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Publication numberUS5688841 A
Publication typeGrant
Application numberUS 08/681,584
Publication dateNov 18, 1997
Filing dateJul 29, 1996
Priority dateJul 29, 1996
Fee statusPaid
Also published asDE69733045D1, DE69733045T2, EP0822224A2, EP0822224A3, EP0822224B1
Publication number08681584, 681584, US 5688841 A, US 5688841A, US-A-5688841, US5688841 A, US5688841A
InventorsDarrell Joe Parish
Original AssigneeE. I. Du Pont De Nemours And Company
Export CitationBiBTeX, EndNote, RefMan
External Links: USPTO, USPTO Assignment, Espacenet
Containing electroconductive silica coated with layer of antimony containing tinoxide
US 5688841 A
Abstract
An antistatic aromatic polyimide film containing from 14 to 50% by weight of electrically conductive silica particles coated with a layer of antimony-containing tin oxide and having a surface resistivity ranging from 104 to 1012 ohms/square. The polyimide film exhibits excellent antistatic properties even after heat-treatment at high temperatures of 400° C. or above, while maintaining good heat resistance and mechanical properties. The polyimide film can be used in various applications requiring good antistatic properties such as copier belts, space blankets and flexible circuit substrates.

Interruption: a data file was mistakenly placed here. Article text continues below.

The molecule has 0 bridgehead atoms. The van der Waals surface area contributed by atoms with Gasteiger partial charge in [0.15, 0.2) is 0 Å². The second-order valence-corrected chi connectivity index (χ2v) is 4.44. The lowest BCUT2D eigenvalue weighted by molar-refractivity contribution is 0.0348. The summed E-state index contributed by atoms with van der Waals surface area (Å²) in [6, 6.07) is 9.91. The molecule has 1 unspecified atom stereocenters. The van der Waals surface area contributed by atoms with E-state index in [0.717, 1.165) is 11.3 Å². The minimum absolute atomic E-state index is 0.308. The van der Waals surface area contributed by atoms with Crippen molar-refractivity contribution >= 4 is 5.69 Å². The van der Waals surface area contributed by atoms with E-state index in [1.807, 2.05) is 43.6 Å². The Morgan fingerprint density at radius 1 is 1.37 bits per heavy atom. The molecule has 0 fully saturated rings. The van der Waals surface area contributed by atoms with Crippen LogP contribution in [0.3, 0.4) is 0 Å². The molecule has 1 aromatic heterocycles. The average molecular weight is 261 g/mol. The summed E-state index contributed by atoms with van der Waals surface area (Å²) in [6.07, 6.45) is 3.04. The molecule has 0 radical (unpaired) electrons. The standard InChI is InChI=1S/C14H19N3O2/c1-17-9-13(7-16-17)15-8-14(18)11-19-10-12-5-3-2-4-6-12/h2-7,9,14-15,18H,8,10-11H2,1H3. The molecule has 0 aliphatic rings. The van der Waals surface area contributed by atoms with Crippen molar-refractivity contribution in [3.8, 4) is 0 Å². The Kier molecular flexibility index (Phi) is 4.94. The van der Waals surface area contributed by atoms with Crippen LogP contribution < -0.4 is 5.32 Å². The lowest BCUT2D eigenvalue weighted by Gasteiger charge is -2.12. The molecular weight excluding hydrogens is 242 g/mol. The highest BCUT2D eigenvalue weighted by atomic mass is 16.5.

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Claims(14)
What is claimed is:
1. An antistatic aromatic polyimide film comprising an aromatic polyimide film having dispersed therein from 14 to 50% by weight, based on the weight of the polyimide, of electrically conductive silica particles coated with a layer of antimony-containing tin oxide, wherein the amount of antimony range from 1 to 20% by weight of the tin oxide, to provide a surface resistivity of from 104 to 1012 ohms/square.
2. The antistatic aromatic polyimide film of claim 1 wherein the aromatic polyimide is prepared from the reaction of an aromatic diamine component and an aromatic tetracarboxylic acid component.
3. The antistatic aromatic polyimide film of claim 2 wherein the aromatic tetracarboxylic acid component comprises pyromellitic dianhydride.